Bringing Up Baby

Between now and April 4, Sesame Workshop faces a unique marketing task: to design a TV spot introducing parents to a series of DVDs aimed at children younger than 2 years old. In 30 short seconds, Sesame must show parents that the Sesame Beginnings DVDs aren’t your typical children’s entertainment. Rather, they’re meant to encourage active learning through parent-child interaction.

But if the challenges of creating this single TV spot are formidable, those surrounding the nonprofit group’s broader foray into baby learning products may be even more so.

The number of videos and DVDs produced for young babies has mushroomed from practically none in 1998 to about some 750 today, judging by the offerings on Parents can also choose from learning products in a slew of other media—CDs, flash cards, books, electronic games. But consumer advocates, concerned about children’s exposure to advertising, are monitoring the category carefully. And Sesame’s new DVDs will no doubt be a target. By offering infant-learning content on a TV screen, they violate a key guideline of the American Academy of Pediatrics—that children under 2 should not watch television. And by planning to negotiate product-licensing deals for the series’ characters, Sesame is putting itself smack in the middle of the growing debate about whether companies should market to kids at all—and especially to those so young.

The debate has grown increasingly urgent. In early 2004, the American Psychological Association said that children 7 and younger flat out should not be exposed to TV advertising. The APA says it based that recommendation on research that indicated “children under the age of 8 are unable to critically comprehend televised advertising messages and are prone to accept advertiser messages as truthful, accurate and unbiased.” For example, advertising to kids may lead to poor nutritional habits, the APA task force said. (In many ways, concerns about childhood obesity have driven the greater scrutiny of ads aimed at kids.) And last month, two consumer advocacy groups said they would sue Kellogg and Viacom for marketing unhealthful food to children.

Discussions are also under way at the AAP to issue a similar guideline about advertising to children. “Kids under 2 or 3 can’t separate advertising from programming and think the characters crawled into the TV through the electric plug,” says Victor Strasburger, a professor of pediatrics at the University of New Mexico School of Medicine and lead author of the proposed guideline, which is under consideration by the academy’s board.

Not everyone is convinced by the scientific studies. “There is no consensus on when a child can distinguish persuasive intent,” says Elizabeth Lascoutx, vp and director of the Children’s Advertising Review Unit, a unit of the Council of Better Business Bureaus that works with children’s advertisers on responsible messaging. “Even if they know it is a commercial, they may not know what that means, and that is the concern. We don’t take a position on this. We don’t look at where commercials appear but only that they comport with our guidelines.” Those guidelines, broadly speaking, involve making sure ads are truthful, accurate and sensitive to their particular audience, according to CARU’s Web site. Last week, CARU said it would review its guidelines, partly in response to concerns raised about the role marketing may play in childhood obesity. CARU will examine online games, product placement and licensed characters.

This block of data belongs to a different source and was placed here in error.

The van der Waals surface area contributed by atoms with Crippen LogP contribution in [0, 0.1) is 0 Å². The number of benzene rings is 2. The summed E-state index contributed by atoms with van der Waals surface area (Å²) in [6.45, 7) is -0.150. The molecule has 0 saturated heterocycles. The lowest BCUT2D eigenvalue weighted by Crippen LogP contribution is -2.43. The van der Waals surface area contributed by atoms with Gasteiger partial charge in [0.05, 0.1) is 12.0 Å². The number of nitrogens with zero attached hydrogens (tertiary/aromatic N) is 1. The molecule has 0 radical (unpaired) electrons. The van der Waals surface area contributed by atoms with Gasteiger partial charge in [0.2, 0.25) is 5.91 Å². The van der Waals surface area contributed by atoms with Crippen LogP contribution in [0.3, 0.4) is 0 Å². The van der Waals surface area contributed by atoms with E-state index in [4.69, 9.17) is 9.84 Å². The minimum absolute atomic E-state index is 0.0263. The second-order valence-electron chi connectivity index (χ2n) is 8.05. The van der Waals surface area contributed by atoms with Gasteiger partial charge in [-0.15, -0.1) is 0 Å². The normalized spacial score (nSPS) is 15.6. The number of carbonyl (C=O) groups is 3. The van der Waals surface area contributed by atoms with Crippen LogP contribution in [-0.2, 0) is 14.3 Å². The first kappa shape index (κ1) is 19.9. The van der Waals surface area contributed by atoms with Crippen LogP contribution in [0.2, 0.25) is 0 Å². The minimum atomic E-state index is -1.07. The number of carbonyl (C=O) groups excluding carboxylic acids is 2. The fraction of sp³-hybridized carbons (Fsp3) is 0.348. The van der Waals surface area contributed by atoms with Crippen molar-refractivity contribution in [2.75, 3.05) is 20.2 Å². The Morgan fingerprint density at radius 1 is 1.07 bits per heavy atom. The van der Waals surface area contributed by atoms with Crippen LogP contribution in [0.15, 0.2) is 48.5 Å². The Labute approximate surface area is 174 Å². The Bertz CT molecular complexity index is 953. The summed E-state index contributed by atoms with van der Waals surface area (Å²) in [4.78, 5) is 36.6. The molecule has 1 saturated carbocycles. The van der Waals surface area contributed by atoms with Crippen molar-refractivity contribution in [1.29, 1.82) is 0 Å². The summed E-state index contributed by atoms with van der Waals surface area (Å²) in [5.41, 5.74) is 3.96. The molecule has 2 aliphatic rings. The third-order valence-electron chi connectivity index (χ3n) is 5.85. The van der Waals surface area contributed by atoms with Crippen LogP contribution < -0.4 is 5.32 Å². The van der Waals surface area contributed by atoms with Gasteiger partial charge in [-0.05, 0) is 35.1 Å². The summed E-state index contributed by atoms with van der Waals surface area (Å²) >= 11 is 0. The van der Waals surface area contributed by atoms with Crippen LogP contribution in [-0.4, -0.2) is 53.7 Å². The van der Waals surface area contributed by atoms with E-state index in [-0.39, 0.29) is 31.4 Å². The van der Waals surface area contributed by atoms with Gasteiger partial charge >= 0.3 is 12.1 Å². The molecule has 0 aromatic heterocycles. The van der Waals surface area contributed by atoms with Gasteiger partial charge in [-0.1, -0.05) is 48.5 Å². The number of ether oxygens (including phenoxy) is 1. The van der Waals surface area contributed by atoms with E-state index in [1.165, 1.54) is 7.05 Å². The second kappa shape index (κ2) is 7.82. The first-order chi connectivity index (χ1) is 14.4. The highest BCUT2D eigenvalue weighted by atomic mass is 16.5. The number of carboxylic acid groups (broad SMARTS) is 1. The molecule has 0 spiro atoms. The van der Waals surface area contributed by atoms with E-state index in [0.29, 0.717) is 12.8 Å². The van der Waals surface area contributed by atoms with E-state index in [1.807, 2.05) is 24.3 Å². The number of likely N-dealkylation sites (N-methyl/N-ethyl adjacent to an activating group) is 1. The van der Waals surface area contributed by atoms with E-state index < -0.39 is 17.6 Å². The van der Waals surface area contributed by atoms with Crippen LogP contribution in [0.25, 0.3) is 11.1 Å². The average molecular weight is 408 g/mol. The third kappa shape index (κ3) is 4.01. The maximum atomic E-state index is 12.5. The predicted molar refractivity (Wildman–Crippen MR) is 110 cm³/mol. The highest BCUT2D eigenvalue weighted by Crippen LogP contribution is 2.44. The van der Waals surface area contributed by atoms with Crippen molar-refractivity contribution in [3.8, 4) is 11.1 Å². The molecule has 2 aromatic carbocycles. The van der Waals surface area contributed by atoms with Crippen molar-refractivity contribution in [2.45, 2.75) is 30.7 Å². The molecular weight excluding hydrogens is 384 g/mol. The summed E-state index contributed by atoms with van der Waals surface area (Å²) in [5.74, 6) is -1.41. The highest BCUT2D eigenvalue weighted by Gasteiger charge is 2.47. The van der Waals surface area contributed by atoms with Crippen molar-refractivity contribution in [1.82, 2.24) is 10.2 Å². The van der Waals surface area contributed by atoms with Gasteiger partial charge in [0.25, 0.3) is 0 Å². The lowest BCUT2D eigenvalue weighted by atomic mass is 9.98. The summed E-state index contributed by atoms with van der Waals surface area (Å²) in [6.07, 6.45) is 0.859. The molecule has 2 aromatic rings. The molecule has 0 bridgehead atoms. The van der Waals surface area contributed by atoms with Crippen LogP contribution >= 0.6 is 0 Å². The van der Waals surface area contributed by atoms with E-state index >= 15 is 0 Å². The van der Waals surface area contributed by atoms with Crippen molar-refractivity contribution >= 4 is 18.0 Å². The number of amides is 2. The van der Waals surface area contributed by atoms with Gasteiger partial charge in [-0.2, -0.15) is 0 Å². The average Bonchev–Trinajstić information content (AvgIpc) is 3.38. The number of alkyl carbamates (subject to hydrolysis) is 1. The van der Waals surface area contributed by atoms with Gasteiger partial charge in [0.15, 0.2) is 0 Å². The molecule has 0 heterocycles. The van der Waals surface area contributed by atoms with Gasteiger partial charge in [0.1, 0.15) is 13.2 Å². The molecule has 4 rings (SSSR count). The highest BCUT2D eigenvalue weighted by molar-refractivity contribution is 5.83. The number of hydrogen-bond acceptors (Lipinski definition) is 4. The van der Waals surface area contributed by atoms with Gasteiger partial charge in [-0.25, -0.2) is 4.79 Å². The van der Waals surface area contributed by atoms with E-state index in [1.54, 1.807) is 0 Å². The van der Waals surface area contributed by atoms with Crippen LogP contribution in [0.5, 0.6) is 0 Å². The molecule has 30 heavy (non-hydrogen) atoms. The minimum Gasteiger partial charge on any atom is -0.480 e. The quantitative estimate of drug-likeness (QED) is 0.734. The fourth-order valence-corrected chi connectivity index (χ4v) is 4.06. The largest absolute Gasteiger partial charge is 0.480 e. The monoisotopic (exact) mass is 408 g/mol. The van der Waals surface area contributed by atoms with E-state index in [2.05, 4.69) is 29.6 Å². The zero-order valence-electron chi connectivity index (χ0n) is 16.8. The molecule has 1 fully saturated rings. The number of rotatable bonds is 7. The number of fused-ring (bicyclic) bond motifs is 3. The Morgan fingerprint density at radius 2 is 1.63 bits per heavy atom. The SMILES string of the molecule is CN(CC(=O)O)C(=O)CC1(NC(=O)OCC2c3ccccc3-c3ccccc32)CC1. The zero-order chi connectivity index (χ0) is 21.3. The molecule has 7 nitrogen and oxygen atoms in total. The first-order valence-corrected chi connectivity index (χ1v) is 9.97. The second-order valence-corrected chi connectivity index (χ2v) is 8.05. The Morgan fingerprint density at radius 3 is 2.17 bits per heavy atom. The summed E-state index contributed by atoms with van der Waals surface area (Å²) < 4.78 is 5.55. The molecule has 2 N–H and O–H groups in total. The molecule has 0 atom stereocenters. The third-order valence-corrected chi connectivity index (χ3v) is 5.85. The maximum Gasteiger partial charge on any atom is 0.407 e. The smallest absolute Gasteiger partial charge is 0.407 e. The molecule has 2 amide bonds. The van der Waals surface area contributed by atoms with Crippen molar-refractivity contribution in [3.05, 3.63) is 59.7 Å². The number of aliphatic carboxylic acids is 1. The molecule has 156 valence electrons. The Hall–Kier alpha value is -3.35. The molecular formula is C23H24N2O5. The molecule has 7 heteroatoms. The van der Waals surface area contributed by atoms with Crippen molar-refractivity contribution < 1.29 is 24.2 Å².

The advent of Sesame Beginnings follows last September’s launch of a 24-hour cable TV network for preschoolers, PBS Kids Sprout, a joint venture among Sesame, PBS, Comcast and Hit Entertainment. The network carries ads aimed at parents at the end of each program block. The advertising is limited to two minutes per hour of programming.

Gary Knell, Sesame’s president and CEO, is sensitive to concerns that his company, often considered the gold standard of children’s programming and content by parents who don’t want their kids to see ads, is further aligning itself with advertising to support its programming. “We felt it was an income stream to support this network, and if we were diligent enough to have [the ads] only targeted to parents and to products that only a parent would be interested in, like diapers and automobiles, we would not be violating any child-development restrictions,” Knell says.

As for the American Academy of Pediatrics’ recommendation that kids under 2 not watch any TV, Knell says that is simply unrealistic in today’s world. According to a 2003 Kaiser Family Foundation study, one in four children under 2 have a TV in their bedroom, and kids that age spend an average of 2 hours and 5 minutes a day in front of a TV, computer or electronic game screen.

“Parents are blowing through that recommendation, whether it is out there or not,” Knell says. “Who is to say that a 22-month-old may not gain something educational from a program that is billed for her?”

What Knell won’t do is make claims in the marketing that Sesame Beginnings DVDs will make a child smarter. “The whole idea of making your kid a genius is ridiculous,” he says.